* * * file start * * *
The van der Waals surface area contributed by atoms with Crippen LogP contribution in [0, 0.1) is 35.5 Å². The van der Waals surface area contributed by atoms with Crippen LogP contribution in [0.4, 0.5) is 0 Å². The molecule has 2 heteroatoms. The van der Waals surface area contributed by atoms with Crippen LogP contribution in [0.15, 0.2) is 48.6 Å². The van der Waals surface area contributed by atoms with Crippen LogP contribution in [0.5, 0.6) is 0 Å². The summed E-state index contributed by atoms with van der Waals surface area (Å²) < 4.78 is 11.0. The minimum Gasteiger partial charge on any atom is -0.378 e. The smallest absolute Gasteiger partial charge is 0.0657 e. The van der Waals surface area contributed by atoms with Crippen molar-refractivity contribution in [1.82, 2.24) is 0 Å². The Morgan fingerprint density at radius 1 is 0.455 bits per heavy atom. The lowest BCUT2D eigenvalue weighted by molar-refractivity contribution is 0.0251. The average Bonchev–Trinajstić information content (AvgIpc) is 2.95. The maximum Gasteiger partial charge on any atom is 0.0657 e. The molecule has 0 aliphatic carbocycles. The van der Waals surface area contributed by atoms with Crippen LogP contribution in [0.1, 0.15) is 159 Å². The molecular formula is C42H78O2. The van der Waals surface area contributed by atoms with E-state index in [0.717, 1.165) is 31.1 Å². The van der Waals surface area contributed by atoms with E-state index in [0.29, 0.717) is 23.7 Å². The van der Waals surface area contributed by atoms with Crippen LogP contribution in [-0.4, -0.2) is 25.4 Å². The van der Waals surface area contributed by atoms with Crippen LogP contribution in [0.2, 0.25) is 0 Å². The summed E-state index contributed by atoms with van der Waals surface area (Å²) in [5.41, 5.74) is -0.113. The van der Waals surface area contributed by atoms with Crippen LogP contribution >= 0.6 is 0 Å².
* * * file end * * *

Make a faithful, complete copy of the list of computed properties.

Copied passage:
The van der Waals surface area contributed by atoms with Crippen LogP contribution in [0, 0.1) is 35.5 Å². The van der Waals surface area contributed by atoms with Crippen LogP contribution in [0.4, 0.5) is 0 Å². The molecule has 2 heteroatoms. The van der Waals surface area contributed by atoms with Crippen LogP contribution in [0.15, 0.2) is 48.6 Å². The van der Waals surface area contributed by atoms with Crippen LogP contribution in [0.5, 0.6) is 0 Å². The summed E-state index contributed by atoms with van der Waals surface area (Å²) < 4.78 is 11.0. The minimum Gasteiger partial charge on any atom is -0.378 e. The smallest absolute Gasteiger partial charge is 0.0657 e. The van der Waals surface area contributed by atoms with Crippen molar-refractivity contribution in [1.82, 2.24) is 0 Å². The Morgan fingerprint density at radius 1 is 0.455 bits per heavy atom. The lowest BCUT2D eigenvalue weighted by molar-refractivity contribution is 0.0251. The average Bonchev–Trinajstić information content (AvgIpc) is 2.95. The maximum Gasteiger partial charge on any atom is 0.0657 e. The molecule has 0 aliphatic carbocycles. The van der Waals surface area contributed by atoms with Crippen LogP contribution in [0.1, 0.15) is 159 Å². The molecular formula is C42H78O2. The van der Waals surface area contributed by atoms with E-state index in [0.717, 1.165) is 31.1 Å². The van der Waals surface area contributed by atoms with E-state index in [0.29, 0.717) is 23.7 Å². The van der Waals surface area contributed by atoms with Crippen LogP contribution in [-0.4, -0.2) is 25.4 Å². The van der Waals surface area contributed by atoms with Crippen LogP contribution in [0.2, 0.25) is 0 Å². The summed E-state index contributed by atoms with van der Waals surface area (Å²) in [5.41, 5.74) is -0.113. The van der Waals surface area contributed by atoms with Crippen LogP contribution >= 0.6 is 0 Å².